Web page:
Friday, 25 May, 2007


Sunil Gavaskar and Sachin Tendulkar both started as quintessential middle class Maharashtrians. Gavaskar played his early cricket in Chikalwadi and Tendulkar grew up playing at Sahitya Sahawas, the abode of Marathi Saraswats (intelligentsia).

Their cricketing exploits are well documented. But beyond the cricketing field, they have pioneered and abetted in their own way, a process of frenzied commercialization of the game. A legacy which subjects these players to alternate deification and vilification.

When Gavaskar started his career, team India had achieved little noteworthy in the preceding 40 years of international cricket. His advent coincided with two of India’s most famous overseas wins in West Indies and England. Gavaskar, in fact, played a huge part in the former. He was catapulted to stardom overnight. Not that there weren’t many stars before him, but Gavaskar challenged and demolished the stereotypical image of an Indian cricket star. He used his fame to commercially venture into areas that were never tapped by an Indian cricketer before. For some Indians entrenched in a socialist mindset, it was akin to desecration of the sacred game of cricket. After all, was cricket not played for the love of it?

Mihir Bose in his book ‘A Maidan View – The Magic of Indian Cricket’, devotes an entire chapter titled ‘The Besieged Hero’ to Gavaskar. He writes:

Indians respect Gavaskar but they also fear him. He is not for instance, able to invoke the sort of warmth that was accorded to Kapil Dev or his own brother in law, Vishwanath.

Bose quotes MAK Pataudi from the article ‘The decline of Indian cricket’. Writes MAK,

Gavaskar opened up entire new vistas of making money. He had noticed how quickly cricketers once out of the limelight were actually shunned by the same people who had fussed over them, fought for the pleasure of inviting them home and queued to have photographs taken with them. In Bombay only money seemed to matter, and there was more than one way to make it. Gavaskar found them all. Advertising, film producing, writing articles (on the same match, but for different publications), taking fee for organizing matches, writing instant books which were spiced to sell better, appearance money and signing contracts with manufacturers of sports equipment. He became the first millionaire through cricket, rich enough to buy a flat in the centre of Bombay. In a capitalist cricketing country, he would have been considered a genius. In India they began to call him a mercenary, and within the team he became the envy of some of who felt that their contribution to Indian cricket was not much appreciated. Why should Gavaskar hog all the publicity as well as the money? The answer was simple: he had reached those dizzy heights to which no Indian cricketer in his right mind would even dream of aspiring. As importantly, he was articulate where others were dumb, he was controversial where other dared not to be, he could even be witty and this made him ideal material for the media and advertiser.

What Gavaskar started, Tendulkar took to another level. Sachin was fortunate that within two years of making his international debut, India had shed its socialist mindset to become a free economy. Economy, that celebrated entrepreneurial spirit. Sachin was shrewd enough to capitalize on it. He wowed the Indian public, first with his Rs 200 million deal with World Tel in 1995 and then followed up with a mind boggling Rs one billion deal in the year 2000. It helped him no less that in the intervening period, Mark Mascaranhas had made BCCI aware of the gold mine they were sitting on, by successfully bagging the TV rights of 1996 world cup. Ofcourse, Sachin was also riding the crest of his batting form.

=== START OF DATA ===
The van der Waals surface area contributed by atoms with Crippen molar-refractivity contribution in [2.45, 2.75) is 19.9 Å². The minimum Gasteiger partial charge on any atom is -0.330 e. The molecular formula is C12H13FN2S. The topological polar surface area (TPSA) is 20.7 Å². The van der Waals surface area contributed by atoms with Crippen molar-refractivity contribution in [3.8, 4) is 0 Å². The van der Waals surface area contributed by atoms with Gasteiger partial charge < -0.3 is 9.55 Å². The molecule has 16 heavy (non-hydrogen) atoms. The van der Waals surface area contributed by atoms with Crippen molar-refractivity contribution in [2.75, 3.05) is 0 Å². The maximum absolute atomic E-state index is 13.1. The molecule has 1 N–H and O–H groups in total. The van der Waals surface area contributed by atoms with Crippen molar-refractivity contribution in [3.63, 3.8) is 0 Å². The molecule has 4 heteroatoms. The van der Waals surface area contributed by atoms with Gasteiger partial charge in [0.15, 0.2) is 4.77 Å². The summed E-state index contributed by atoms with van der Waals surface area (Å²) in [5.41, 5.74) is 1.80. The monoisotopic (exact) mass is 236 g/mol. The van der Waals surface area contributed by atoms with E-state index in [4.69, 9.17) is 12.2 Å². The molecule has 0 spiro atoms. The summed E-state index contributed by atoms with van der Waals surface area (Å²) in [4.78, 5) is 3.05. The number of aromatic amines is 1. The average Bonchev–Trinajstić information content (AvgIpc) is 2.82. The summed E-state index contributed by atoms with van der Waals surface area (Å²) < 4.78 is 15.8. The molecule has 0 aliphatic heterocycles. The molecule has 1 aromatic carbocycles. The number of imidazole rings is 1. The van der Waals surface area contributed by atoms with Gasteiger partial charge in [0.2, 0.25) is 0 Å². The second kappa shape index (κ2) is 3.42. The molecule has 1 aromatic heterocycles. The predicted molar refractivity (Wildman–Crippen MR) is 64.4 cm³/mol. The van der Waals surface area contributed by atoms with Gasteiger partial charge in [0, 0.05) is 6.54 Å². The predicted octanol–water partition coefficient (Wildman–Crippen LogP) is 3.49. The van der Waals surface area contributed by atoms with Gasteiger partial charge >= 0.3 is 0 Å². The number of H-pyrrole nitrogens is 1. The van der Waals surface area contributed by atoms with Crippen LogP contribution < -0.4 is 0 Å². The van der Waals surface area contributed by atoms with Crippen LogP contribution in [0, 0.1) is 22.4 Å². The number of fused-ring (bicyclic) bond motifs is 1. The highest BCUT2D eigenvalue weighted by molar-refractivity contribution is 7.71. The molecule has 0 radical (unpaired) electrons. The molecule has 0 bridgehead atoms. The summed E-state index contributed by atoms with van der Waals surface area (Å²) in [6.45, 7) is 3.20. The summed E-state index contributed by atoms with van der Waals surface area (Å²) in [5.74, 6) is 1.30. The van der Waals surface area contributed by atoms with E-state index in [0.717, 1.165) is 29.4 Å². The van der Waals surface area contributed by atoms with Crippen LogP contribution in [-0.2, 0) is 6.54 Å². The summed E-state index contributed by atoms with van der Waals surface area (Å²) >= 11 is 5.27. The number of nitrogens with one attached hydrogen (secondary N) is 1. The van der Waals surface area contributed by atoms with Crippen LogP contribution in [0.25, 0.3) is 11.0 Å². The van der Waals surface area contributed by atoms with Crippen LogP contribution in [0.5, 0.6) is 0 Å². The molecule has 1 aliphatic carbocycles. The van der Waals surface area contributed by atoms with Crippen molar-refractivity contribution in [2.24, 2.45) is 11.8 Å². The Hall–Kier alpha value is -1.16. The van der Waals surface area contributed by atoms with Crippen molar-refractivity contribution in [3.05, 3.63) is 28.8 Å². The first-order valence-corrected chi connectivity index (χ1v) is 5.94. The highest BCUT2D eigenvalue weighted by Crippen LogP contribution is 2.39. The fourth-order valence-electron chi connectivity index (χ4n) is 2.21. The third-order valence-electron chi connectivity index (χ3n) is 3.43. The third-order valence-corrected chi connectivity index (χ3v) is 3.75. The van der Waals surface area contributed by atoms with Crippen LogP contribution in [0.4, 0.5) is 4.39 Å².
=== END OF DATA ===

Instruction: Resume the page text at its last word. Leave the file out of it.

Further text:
And so long as Sachin performed, his money matters remained a part of largely private domain. Tongues started wagging when there was a perceptible decline in his batting post 2002. Initial murmurs gave way to noisy talk. Fans who were previously dazzled by his multi-crore contracts, raised questions on Tendulkar’s attitude, something unthinkable five years ago.

Whereas other Indian sport icons like Sania Mirza, Leander Paes could afford to be erratic - they played an individual sport and largely controlled their own destiny – Sachin could not, for he not only played a team game but was also responsible for India’s fluctuating fortunes.

It seems remarkable therefore that, despite his recent failures, Sachin has managed to bag Rs two billion contract from Iconix, earlier this year. Harsha Bhogle dismisses questions on Tendulkar’s worth as typical ‘middle class’ ish. According to him Sachin still earns only a fraction of what the top international sportsmen and sportswomen do!

Two great cricketers, one huge legacy. Whether it bodes well or otherwise for Indian cricket, only time will tell. You can take your pick too.


Golandaaz said...

I recently read Lala Amarnath's biography. The lifestyle cricket afforded to Lala in a British India is unparalled. A good post but incomplete without comparing Lala.

I understand that you restricted yourslef to Marathi players. But think about comparing this against the popularity of Amarnath

Cricket Guru said...

You were spot on with Lala Amarnath.

In terms of popularity he was at par with Sunny or SRT. And his popularity across the border perhaps exceeded even that of the film stars of his time.

I am yet to read read his biography (I presume you are referring to one written by his son, Rajender) but remember reading about his first century at the Bombay Gymkhana against Douglas Jardine's England team. It was said that some women tore off their jewelry as presents, a millionaire gave him 800 pounds and another presented him with a car, all that in 1933!

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